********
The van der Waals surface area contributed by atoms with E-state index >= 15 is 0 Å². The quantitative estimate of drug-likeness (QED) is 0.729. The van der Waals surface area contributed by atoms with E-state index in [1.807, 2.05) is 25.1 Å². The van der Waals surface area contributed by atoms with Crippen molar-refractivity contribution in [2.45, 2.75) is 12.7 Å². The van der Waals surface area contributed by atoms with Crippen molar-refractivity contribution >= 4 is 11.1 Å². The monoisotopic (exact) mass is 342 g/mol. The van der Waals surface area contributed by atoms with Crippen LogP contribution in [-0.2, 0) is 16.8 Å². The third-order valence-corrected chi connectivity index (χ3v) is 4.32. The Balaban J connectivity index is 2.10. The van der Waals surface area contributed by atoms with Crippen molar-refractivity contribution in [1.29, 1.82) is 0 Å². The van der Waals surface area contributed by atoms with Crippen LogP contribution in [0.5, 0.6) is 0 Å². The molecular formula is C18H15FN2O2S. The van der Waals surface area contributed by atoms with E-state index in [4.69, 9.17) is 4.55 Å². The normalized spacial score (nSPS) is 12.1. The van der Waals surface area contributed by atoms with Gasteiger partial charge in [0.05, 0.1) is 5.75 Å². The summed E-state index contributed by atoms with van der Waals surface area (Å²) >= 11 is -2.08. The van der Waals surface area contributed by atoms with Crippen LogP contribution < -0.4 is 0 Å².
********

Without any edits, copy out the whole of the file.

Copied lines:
The van der Waals surface area contributed by atoms with E-state index >= 15 is 0 Å². The quantitative estimate of drug-likeness (QED) is 0.729. The van der Waals surface area contributed by atoms with E-state index in [1.807, 2.05) is 25.1 Å². The van der Waals surface area contributed by atoms with Crippen molar-refractivity contribution in [2.45, 2.75) is 12.7 Å². The van der Waals surface area contributed by atoms with Crippen molar-refractivity contribution >= 4 is 11.1 Å². The monoisotopic (exact) mass is 342 g/mol. The van der Waals surface area contributed by atoms with Crippen LogP contribution in [-0.2, 0) is 16.8 Å². The third-order valence-corrected chi connectivity index (χ3v) is 4.32. The Balaban J connectivity index is 2.10. The van der Waals surface area contributed by atoms with Crippen molar-refractivity contribution in [1.29, 1.82) is 0 Å². The van der Waals surface area contributed by atoms with Crippen LogP contribution in [0.5, 0.6) is 0 Å². The molecular formula is C18H15FN2O2S. The van der Waals surface area contributed by atoms with E-state index in [4.69, 9.17) is 4.55 Å². The normalized spacial score (nSPS) is 12.1. The van der Waals surface area contributed by atoms with Gasteiger partial charge in [0.05, 0.1) is 5.75 Å². The summed E-state index contributed by atoms with van der Waals surface area (Å²) >= 11 is -2.08. The van der Waals surface area contributed by atoms with Crippen LogP contribution < -0.4 is 0 Å².